Jedi Academy by Jeffrey Brown | Book Review

has some nice friendship moments. 

Disclosure: I did not receive any compensation for this review. I didn’t even get a lightsaber. Cover art is copyright Scholastic.

Jedi Academy is the first book in a trilogy by Jeffrey Brown, the man behind the coffee table books Vader & Son and Vader’s Little Princess. It is about Roan Novachez, a boy from Tatooine who dreams of being a pilot. Remind you of someone? When he’s rejected to Pilot Academy, Roan is offered a place at Jedi Academy.

The premise seems a bit implausible to me. Roan gets rejected to Pilot Academy Middle School, even though “nearly all of the applicants are accepted.” Who is letting all these little children into Pilot Academy? Can anyone do it? Can I do it? Please accept me! Oh. It’s on Alderaan. Nevermind…

Jedi Academy is a non-canon book. It splices the world of Star Wars with the world of Middle School. There are lightsabers and Holochess, but also Polaroids and AA batteries. So, I say it is “implausible” but it is not meant to be 100% legit. It is for fun! I am sure children will understand this. Keep it away from angry middle-aged fanboys who take themselves and their opinions too seriously.

This book is a mixture of journal and comic, written and illustrated by Roan. The parallels to Luke Skywalker and Episode IV will bop you right on the nose. Poor kid, stuck on Tatooine, wants to be a pilot, ends up a Jedi. Jeffrey even named the droids RW-22 and T-P3O!

Roan has a hard time training to be a Jedi. It’s harder for him, because he is starting much later than the other students. Many readers will empathise with Roan’s struggles. Not me, I would never be that incompetent. I will spare some pity for you, Roan.

Both of the school bullies – and the mean teacher – are Zabrak. This seems racist. In a feeble save, one of Roan’s best friends is also Zabrak. For those not in the know, Zabrak is the species of The Crime Lord Formerly Known as Darth Maul.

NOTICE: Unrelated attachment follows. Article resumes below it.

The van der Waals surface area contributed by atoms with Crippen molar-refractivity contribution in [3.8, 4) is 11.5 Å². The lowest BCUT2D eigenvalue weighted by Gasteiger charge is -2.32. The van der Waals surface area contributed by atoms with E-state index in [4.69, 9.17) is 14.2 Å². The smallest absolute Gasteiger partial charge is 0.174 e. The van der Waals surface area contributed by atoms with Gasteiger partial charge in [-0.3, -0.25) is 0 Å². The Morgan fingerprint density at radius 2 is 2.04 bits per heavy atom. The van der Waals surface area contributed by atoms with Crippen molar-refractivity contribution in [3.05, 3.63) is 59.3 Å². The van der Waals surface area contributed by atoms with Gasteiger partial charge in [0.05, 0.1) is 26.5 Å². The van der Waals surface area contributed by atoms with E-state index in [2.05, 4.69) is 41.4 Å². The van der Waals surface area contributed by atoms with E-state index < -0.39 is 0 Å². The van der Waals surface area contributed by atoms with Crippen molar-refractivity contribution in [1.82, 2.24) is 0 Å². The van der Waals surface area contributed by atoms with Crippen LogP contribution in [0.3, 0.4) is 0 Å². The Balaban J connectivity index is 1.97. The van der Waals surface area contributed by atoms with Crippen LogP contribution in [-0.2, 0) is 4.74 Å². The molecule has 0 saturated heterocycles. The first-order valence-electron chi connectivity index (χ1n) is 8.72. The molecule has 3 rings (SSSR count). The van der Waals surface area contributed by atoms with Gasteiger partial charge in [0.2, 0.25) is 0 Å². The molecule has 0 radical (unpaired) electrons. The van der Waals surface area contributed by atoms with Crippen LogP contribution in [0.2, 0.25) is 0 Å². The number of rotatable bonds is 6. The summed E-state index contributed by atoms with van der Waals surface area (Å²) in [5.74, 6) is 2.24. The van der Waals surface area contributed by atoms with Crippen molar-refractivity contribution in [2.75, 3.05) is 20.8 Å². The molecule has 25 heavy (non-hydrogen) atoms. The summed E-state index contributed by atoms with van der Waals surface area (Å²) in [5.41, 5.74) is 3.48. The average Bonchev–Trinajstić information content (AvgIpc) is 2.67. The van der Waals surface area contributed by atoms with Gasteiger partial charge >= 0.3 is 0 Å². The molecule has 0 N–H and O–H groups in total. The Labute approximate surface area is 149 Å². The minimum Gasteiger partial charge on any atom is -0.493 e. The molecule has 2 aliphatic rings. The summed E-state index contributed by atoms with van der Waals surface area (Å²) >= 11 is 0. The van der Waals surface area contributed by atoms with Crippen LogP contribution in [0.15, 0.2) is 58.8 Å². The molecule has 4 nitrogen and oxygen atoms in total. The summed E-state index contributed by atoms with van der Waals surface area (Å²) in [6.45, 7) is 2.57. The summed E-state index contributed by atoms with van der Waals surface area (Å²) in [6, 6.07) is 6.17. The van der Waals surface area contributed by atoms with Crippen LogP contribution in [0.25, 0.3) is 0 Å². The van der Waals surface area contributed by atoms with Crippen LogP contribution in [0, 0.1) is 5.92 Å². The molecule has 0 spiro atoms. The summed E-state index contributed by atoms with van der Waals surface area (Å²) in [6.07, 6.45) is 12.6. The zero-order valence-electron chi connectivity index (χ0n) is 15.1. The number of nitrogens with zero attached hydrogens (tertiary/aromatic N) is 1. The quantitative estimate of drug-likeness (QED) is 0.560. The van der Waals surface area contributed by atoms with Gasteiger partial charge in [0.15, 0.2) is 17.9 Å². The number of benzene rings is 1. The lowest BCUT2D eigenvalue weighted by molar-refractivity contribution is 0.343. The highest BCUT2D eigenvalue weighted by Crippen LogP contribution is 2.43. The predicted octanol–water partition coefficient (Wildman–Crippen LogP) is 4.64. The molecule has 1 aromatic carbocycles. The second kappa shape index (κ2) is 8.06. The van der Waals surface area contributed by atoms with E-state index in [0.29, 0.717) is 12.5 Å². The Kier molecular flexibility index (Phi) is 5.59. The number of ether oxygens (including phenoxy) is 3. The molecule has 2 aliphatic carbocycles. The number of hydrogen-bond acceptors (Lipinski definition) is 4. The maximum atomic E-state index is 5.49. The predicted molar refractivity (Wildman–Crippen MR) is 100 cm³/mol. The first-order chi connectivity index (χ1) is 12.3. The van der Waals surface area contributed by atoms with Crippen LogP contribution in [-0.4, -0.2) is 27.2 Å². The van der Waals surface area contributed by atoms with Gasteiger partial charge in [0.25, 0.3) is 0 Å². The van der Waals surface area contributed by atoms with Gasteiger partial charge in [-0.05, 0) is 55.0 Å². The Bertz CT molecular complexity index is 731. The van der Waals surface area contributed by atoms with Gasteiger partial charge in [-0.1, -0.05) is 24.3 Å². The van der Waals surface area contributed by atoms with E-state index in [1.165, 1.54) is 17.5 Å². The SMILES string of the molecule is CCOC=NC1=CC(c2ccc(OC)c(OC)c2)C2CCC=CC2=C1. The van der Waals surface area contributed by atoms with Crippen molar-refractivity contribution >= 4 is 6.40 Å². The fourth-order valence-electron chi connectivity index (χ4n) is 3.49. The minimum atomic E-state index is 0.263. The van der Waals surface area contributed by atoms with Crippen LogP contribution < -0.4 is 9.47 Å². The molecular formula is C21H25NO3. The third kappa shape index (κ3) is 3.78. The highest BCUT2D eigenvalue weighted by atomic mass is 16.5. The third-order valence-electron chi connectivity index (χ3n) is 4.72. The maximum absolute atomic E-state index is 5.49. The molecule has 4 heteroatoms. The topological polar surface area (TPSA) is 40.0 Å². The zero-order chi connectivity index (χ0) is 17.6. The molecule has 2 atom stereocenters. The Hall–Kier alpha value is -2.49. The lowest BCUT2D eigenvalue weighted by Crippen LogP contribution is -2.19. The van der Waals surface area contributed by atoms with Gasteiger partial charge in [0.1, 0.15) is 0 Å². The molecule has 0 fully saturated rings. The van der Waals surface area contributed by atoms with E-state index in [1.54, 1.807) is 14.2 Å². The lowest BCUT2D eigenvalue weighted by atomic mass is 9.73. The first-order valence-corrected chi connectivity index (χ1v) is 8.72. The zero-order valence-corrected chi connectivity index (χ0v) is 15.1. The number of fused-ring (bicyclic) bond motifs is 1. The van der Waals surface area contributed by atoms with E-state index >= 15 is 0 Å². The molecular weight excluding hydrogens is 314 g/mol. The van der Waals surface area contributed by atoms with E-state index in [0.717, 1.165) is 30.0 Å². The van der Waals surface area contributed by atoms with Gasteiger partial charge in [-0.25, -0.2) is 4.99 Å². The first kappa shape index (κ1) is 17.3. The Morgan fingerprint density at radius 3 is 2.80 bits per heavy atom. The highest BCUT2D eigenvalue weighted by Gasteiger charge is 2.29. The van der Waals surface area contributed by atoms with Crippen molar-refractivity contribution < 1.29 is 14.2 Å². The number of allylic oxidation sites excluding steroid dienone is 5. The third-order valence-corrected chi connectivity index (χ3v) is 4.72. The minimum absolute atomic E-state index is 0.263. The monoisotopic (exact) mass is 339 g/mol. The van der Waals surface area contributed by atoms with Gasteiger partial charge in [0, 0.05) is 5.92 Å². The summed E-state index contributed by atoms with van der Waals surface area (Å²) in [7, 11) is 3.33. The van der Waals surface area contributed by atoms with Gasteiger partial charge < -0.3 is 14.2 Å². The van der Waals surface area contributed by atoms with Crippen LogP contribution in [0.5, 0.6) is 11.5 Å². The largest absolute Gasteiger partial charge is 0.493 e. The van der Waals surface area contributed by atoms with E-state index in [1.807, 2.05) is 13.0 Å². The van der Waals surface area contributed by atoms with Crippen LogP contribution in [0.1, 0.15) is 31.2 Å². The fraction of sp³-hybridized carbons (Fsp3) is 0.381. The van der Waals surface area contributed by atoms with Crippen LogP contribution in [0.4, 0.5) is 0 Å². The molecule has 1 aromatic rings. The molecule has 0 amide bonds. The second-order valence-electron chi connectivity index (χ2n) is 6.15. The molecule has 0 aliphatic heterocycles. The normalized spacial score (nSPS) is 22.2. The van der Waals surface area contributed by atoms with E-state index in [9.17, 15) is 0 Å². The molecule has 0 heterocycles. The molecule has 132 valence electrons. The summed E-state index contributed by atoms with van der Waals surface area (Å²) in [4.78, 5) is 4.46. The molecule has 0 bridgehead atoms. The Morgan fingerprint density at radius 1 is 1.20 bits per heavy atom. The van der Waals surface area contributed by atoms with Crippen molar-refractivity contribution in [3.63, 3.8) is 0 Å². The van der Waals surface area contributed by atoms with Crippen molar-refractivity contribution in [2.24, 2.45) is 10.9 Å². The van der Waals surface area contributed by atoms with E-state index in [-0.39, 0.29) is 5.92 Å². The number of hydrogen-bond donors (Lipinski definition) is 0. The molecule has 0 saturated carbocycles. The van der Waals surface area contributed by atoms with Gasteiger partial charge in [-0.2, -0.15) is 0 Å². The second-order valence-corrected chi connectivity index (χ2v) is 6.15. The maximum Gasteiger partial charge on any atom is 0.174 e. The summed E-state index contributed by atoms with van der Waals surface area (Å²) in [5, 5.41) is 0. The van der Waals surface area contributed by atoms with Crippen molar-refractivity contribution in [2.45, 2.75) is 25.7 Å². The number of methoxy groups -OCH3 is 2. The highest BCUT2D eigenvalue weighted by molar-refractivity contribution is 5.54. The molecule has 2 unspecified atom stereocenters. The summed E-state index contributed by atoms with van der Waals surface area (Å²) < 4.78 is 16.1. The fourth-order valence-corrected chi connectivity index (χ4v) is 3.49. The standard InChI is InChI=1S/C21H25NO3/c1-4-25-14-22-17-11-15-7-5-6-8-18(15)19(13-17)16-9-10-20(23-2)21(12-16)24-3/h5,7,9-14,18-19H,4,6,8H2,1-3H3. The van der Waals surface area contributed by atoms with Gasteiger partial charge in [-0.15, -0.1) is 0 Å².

Jedi Academy is a slice-of-life novel. It has some nice friendship moments, but not much of a plot arc. Recommended for young Star Wars fans who are looking for something light and easy. I may read the sequel, Return of the Padawan. I am undecided.

2.8 out of 5 stars


Princess Princess Ever After by Katie O’Neill | Comic Review

Disclosure: I did not receive any compensation for this review. Cover art is copyright of Katie O’Neill and Oni Press.

No prince has succeeded in rescuing Princess Sadie from her tower prison – but Princess Amria is no prince! Together, the two princesses will save one other and each find their place in the world.

The two princesses are endearing from the start. Amira is optimistic and determined. Sadie is outspoken and emotional. Seriously. That girl could drown a small village with her tears. It’s practically a superpower.

Amira’s rescuing methods are a little questionable. She could have maimed or killed Sadie on multiple occasions, but her perseverance is admirable. Sadie has that inexplicable sheltered blonde girl ability to solve problems with compassion. If anyone else tried this, they’d probably get themselves squished or smote.